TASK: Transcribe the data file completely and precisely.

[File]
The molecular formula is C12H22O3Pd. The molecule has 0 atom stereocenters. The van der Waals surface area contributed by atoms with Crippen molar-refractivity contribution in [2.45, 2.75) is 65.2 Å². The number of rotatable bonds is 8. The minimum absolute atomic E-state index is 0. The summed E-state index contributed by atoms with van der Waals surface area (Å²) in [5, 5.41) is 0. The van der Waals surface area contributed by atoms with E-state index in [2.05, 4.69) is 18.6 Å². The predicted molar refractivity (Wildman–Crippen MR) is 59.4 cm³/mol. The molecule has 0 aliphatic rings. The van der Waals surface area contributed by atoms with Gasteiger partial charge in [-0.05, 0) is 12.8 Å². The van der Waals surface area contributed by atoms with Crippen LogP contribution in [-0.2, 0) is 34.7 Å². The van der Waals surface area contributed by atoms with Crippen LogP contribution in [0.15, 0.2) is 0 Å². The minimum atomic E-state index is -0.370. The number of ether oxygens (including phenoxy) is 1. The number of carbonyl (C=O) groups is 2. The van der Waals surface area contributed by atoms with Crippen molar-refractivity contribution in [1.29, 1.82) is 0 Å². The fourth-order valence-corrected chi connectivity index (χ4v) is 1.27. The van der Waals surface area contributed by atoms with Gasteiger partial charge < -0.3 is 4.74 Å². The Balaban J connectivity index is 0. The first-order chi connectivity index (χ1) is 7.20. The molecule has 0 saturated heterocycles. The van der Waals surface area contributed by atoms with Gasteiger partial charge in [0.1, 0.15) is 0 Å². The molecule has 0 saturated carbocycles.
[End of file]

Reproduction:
The molecular formula is C12H22O3Pd. The molecule has 0 atom stereocenters. The van der Waals surface area contributed by atoms with Crippen molar-refractivity contribution in [2.45, 2.75) is 65.2 Å². The number of rotatable bonds is 8. The minimum absolute atomic E-state index is 0. The summed E-state index contributed by atoms with van der Waals surface area (Å²) in [5, 5.41) is 0. The van der Waals surface area contributed by atoms with E-state index in [2.05, 4.69) is 18.6 Å². The predicted molar refractivity (Wildman–Crippen MR) is 59.4 cm³/mol. The molecule has 0 aliphatic rings. The van der Waals surface area contributed by atoms with Gasteiger partial charge in [-0.05, 0) is 12.8 Å². The van der Waals surface area contributed by atoms with Crippen LogP contribution in [-0.2, 0) is 34.7 Å². The van der Waals surface area contributed by atoms with Crippen LogP contribution in [0.15, 0.2) is 0 Å². The minimum atomic E-state index is -0.370. The number of ether oxygens (including phenoxy) is 1. The number of carbonyl (C=O) groups is 2. The van der Waals surface area contributed by atoms with Crippen molar-refractivity contribution in [1.29, 1.82) is 0 Å². The fourth-order valence-corrected chi connectivity index (χ4v) is 1.27. The van der Waals surface area contributed by atoms with Gasteiger partial charge < -0.3 is 4.74 Å². The Balaban J connectivity index is 0. The first-order chi connectivity index (χ1) is 7.20. The molecule has 0 saturated heterocycles. The van der Waals surface area contributed by atoms with Gasteiger partial charge in [0.1, 0.15) is 0 Å². The molecule has 0 saturated carbocycles.